Yesterday, I completed the second leg of the Barnsley Boundary walk. It was one of the finest walks I had ever done! True, the weather was perfect - cold and bright - and the leaves were turning. There was not one bit of the walk that I did not like. The views were outstanding, and there was the bonus of the attractions of 2 country parks. It whetted my appetite for a visit to Yorkshire Sculpture Park - long on my "meaning to" list, but now promoted. I saw quite a few sculptures without leaving the route of the walk, but had neither the time nor the energy to make a detour to give the park the attention it deserved. The only thing that would have improved the walk was mushrooms, although a recently deceased pheasant on my path provided an alternative source of free food. I took lots of photos, but I've decided that I will only put one per post in my blog, as previous ones look messy and don't have the desired impact. I'll post the best of the rest on Flikr and try and put a link to it on this blog.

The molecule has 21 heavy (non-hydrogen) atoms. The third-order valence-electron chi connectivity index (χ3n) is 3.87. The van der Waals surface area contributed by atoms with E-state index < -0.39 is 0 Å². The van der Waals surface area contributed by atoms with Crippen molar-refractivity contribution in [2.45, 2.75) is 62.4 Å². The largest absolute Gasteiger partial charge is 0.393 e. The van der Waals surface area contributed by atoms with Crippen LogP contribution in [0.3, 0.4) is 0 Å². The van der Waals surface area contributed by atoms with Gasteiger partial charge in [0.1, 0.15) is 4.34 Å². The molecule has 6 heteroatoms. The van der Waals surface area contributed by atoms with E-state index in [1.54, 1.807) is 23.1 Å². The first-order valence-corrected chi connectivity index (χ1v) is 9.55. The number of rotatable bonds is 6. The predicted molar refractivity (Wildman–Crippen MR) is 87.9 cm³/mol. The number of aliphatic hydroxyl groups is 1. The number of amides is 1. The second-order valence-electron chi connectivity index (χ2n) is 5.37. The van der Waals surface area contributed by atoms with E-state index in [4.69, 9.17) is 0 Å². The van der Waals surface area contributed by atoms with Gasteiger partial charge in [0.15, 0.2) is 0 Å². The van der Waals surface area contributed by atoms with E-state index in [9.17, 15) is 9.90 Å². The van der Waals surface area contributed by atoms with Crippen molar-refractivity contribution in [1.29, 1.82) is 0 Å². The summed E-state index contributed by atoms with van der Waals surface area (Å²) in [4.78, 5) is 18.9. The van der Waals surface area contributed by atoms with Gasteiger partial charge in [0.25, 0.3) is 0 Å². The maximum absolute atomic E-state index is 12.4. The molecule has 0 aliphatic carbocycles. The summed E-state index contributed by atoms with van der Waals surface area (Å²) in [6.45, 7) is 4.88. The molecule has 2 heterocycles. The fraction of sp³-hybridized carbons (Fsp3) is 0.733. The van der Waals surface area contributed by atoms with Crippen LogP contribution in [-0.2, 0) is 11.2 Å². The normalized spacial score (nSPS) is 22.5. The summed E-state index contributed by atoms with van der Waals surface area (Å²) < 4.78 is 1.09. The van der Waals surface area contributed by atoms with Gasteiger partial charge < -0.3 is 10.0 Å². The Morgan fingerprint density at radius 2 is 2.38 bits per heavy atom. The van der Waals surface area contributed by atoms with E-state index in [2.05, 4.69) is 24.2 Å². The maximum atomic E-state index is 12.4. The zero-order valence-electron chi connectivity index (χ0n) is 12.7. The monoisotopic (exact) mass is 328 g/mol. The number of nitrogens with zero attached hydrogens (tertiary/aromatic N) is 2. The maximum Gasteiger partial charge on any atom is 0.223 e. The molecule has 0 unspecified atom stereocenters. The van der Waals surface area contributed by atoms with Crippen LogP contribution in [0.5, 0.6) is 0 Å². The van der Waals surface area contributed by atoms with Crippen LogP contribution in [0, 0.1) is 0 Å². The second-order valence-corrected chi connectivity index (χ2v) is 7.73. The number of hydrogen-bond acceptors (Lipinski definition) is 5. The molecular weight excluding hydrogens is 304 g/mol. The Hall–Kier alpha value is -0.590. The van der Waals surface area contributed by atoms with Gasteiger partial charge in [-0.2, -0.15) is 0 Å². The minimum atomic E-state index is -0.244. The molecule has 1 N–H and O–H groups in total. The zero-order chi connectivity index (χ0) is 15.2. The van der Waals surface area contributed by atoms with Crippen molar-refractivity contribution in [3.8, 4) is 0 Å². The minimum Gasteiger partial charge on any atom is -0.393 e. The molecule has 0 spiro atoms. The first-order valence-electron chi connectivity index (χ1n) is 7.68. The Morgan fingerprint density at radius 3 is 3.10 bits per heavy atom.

Sunday, October 12, 2008

A new challenge.

Earlier in the week, I met up with K. Again, the weather was better than the forecast suggested it might be. After a wettish start and before a late afternoon downpour, we had the best of the day enjoying a fine afternoon by Rivelin Reservoir and Wyming Brook. The leaves are just starting to turn, so I've made a bin to collect leaves for leafmould - something I've been meaning to do for many years.